Free at Last: A History of the Abolition of Slavery in America
8 a.m. - 5:30 p.m.
This event is part of a series.
Click here to find out more.
Thomas F. Eagleton United States Courthouse
111 South Tenth Street
St. Louis, 63112
"To note the 150th anniversary of the Civil War and its lasting impact, the U.S. Courts and The Judicial Learning Center will host a national touring exhibition. The Gilder Lehrman Institute of American History’s Free at Last: A History of the Abolition of Slavery in America will be displayed on the 3rd Floor of the Thomas F. Eagleton U.S. Courthouse, from March 23-April 20, 2012. This engagement is free and open to the public, and group visits are available. The Courthouse is open M-F, 8:00AM-5:30PM.
Free at Last investigates the question of how slavery in America developed into an institution, and how it came to be condemned as it divided the nation during the Civil War. Visitors can explore an early fragment of Abraham Lincoln’s “House Divided” speech, letters by abolitionists and slaves, and personal letters from soldiers who fought in the Civil War. Views of these rare documents, previously unavailable to the public nationally, are accompanied by photographs, broadsides, and other images, to give an opportunity to experience the abolition of slavery and contemplate the challenging legacy of slavery in America.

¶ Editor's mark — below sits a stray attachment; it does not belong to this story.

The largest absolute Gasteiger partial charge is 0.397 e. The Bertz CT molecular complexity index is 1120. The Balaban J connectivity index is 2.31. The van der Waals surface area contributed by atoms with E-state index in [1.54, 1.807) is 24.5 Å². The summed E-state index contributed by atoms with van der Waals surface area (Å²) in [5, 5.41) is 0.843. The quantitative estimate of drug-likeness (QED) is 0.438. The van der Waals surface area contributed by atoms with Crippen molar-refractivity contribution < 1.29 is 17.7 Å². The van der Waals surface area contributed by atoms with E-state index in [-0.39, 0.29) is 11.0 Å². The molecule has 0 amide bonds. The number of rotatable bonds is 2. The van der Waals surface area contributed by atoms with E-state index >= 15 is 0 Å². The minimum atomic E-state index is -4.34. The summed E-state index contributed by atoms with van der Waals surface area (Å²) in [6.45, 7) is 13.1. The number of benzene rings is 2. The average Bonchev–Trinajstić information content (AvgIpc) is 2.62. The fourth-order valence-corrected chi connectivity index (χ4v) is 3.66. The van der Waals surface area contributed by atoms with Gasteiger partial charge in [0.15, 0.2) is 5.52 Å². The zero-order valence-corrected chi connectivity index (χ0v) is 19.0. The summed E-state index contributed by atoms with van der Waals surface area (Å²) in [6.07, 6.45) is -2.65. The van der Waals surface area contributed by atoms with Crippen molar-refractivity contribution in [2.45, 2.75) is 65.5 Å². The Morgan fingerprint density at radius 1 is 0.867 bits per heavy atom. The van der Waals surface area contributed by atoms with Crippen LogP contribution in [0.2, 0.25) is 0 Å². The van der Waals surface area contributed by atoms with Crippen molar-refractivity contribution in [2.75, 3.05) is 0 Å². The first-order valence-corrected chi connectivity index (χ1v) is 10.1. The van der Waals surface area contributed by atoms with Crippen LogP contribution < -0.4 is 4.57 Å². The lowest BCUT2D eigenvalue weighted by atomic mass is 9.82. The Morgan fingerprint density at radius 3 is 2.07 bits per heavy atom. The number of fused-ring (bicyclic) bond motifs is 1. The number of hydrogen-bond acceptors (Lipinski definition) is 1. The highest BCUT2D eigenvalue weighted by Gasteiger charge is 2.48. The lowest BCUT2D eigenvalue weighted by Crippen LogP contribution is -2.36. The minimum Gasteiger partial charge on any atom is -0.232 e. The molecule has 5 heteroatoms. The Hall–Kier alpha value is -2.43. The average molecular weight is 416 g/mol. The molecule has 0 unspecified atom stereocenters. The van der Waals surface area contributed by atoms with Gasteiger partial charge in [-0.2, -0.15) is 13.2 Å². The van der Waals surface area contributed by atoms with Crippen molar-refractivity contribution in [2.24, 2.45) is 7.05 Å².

The exhibition illuminates shades of opinion within the ranks of the famous and ordinary, free and slave, men and women, who came to see slavery as incompatible with the ideals upon which the nation was founded. It is hoped that reflecting upon the ideas and experiences of people living 150 years ago will encourage informed dialogue, and contribute to understanding the past and to resolving contemporary controversies.
The Eighth Circuit Library will display a panel exhibit highlighting the legacy of the Dred Scott decision on the 28th Floor, to run concurrently."